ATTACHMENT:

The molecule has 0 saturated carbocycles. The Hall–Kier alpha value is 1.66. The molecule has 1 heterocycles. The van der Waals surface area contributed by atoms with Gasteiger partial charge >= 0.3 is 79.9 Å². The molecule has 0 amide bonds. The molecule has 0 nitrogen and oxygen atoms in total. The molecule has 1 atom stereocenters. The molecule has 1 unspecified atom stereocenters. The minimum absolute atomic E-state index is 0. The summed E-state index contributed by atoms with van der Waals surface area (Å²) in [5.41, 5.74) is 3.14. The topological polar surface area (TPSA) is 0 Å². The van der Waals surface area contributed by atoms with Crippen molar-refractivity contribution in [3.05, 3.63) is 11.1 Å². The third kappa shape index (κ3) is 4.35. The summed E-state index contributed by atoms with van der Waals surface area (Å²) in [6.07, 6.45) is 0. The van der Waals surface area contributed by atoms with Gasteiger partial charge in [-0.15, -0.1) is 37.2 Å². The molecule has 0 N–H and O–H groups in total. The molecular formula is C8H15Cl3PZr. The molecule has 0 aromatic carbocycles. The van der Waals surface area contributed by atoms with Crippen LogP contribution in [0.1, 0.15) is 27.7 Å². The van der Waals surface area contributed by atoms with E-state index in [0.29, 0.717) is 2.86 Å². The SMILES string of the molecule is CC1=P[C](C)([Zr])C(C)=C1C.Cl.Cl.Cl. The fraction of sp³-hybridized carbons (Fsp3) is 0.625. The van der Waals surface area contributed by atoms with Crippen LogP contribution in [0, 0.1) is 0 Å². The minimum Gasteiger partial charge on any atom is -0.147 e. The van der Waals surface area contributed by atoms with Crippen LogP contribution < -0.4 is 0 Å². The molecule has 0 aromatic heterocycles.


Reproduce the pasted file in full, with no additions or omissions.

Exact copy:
The molecule has 0 saturated carbocycles. The Hall–Kier alpha value is 1.66. The molecule has 1 heterocycles. The van der Waals surface area contributed by atoms with Gasteiger partial charge >= 0.3 is 79.9 Å². The molecule has 0 amide bonds. The molecule has 0 nitrogen and oxygen atoms in total. The molecule has 1 atom stereocenters. The molecule has 1 unspecified atom stereocenters. The minimum absolute atomic E-state index is 0. The summed E-state index contributed by atoms with van der Waals surface area (Å²) in [5.41, 5.74) is 3.14. The topological polar surface area (TPSA) is 0 Å². The van der Waals surface area contributed by atoms with Crippen molar-refractivity contribution in [3.05, 3.63) is 11.1 Å². The third kappa shape index (κ3) is 4.35. The summed E-state index contributed by atoms with van der Waals surface area (Å²) in [6.07, 6.45) is 0. The van der Waals surface area contributed by atoms with Gasteiger partial charge in [-0.15, -0.1) is 37.2 Å². The molecule has 0 N–H and O–H groups in total. The molecular formula is C8H15Cl3PZr. The molecule has 0 aromatic carbocycles. The van der Waals surface area contributed by atoms with Crippen LogP contribution in [0.1, 0.15) is 27.7 Å². The van der Waals surface area contributed by atoms with E-state index in [0.29, 0.717) is 2.86 Å². The SMILES string of the molecule is CC1=P[C](C)([Zr])C(C)=C1C.Cl.Cl.Cl. The fraction of sp³-hybridized carbons (Fsp3) is 0.625. The van der Waals surface area contributed by atoms with Crippen LogP contribution in [0, 0.1) is 0 Å². The minimum Gasteiger partial charge on any atom is -0.147 e. The van der Waals surface area contributed by atoms with Crippen LogP contribution < -0.4 is 0 Å². The molecule has 0 aromatic heterocycles.